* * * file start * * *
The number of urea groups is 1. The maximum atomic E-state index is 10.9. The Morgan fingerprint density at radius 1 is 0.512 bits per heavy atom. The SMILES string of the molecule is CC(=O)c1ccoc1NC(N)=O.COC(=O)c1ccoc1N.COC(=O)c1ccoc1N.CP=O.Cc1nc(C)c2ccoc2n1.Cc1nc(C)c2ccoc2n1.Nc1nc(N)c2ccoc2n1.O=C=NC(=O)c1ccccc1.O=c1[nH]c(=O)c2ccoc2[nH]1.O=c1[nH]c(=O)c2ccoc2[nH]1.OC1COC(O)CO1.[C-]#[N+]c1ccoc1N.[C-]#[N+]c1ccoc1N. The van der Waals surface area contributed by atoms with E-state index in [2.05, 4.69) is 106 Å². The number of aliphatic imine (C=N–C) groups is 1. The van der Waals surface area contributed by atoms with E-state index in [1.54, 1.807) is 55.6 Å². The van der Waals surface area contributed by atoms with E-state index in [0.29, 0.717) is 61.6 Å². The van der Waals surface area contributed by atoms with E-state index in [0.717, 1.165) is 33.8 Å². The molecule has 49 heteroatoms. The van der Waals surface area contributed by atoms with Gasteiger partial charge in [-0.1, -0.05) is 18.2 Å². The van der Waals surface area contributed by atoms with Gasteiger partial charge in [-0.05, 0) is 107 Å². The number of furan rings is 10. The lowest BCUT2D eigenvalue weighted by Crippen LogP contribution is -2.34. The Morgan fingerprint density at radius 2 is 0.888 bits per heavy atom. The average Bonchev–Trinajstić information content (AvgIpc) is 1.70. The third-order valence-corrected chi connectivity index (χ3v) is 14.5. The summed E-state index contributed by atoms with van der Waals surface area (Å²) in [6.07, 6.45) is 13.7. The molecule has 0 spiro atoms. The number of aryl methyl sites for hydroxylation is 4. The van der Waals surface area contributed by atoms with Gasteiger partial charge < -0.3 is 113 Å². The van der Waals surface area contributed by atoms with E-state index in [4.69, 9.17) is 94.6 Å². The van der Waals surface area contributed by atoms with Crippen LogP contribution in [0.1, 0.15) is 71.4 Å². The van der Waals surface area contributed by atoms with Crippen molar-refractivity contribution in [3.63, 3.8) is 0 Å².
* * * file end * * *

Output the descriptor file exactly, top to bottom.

The number of urea groups is 1. The maximum atomic E-state index is 10.9. The Morgan fingerprint density at radius 1 is 0.512 bits per heavy atom. The SMILES string of the molecule is CC(=O)c1ccoc1NC(N)=O.COC(=O)c1ccoc1N.COC(=O)c1ccoc1N.CP=O.Cc1nc(C)c2ccoc2n1.Cc1nc(C)c2ccoc2n1.Nc1nc(N)c2ccoc2n1.O=C=NC(=O)c1ccccc1.O=c1[nH]c(=O)c2ccoc2[nH]1.O=c1[nH]c(=O)c2ccoc2[nH]1.OC1COC(O)CO1.[C-]#[N+]c1ccoc1N.[C-]#[N+]c1ccoc1N. The van der Waals surface area contributed by atoms with E-state index in [2.05, 4.69) is 106 Å². The number of aliphatic imine (C=N–C) groups is 1. The van der Waals surface area contributed by atoms with E-state index in [1.54, 1.807) is 55.6 Å². The van der Waals surface area contributed by atoms with E-state index in [0.29, 0.717) is 61.6 Å². The van der Waals surface area contributed by atoms with E-state index in [0.717, 1.165) is 33.8 Å². The molecule has 49 heteroatoms. The van der Waals surface area contributed by atoms with Gasteiger partial charge in [-0.1, -0.05) is 18.2 Å². The van der Waals surface area contributed by atoms with Gasteiger partial charge in [-0.05, 0) is 107 Å². The number of furan rings is 10. The lowest BCUT2D eigenvalue weighted by Crippen LogP contribution is -2.34. The Morgan fingerprint density at radius 2 is 0.888 bits per heavy atom. The average Bonchev–Trinajstić information content (AvgIpc) is 1.70. The third-order valence-corrected chi connectivity index (χ3v) is 14.5. The summed E-state index contributed by atoms with van der Waals surface area (Å²) in [6.07, 6.45) is 13.7. The molecule has 0 spiro atoms. The number of aryl methyl sites for hydroxylation is 4. The van der Waals surface area contributed by atoms with Gasteiger partial charge < -0.3 is 113 Å². The van der Waals surface area contributed by atoms with E-state index in [4.69, 9.17) is 94.6 Å². The van der Waals surface area contributed by atoms with Crippen LogP contribution in [0.1, 0.15) is 71.4 Å². The van der Waals surface area contributed by atoms with Crippen molar-refractivity contribution in [3.63, 3.8) is 0 Å².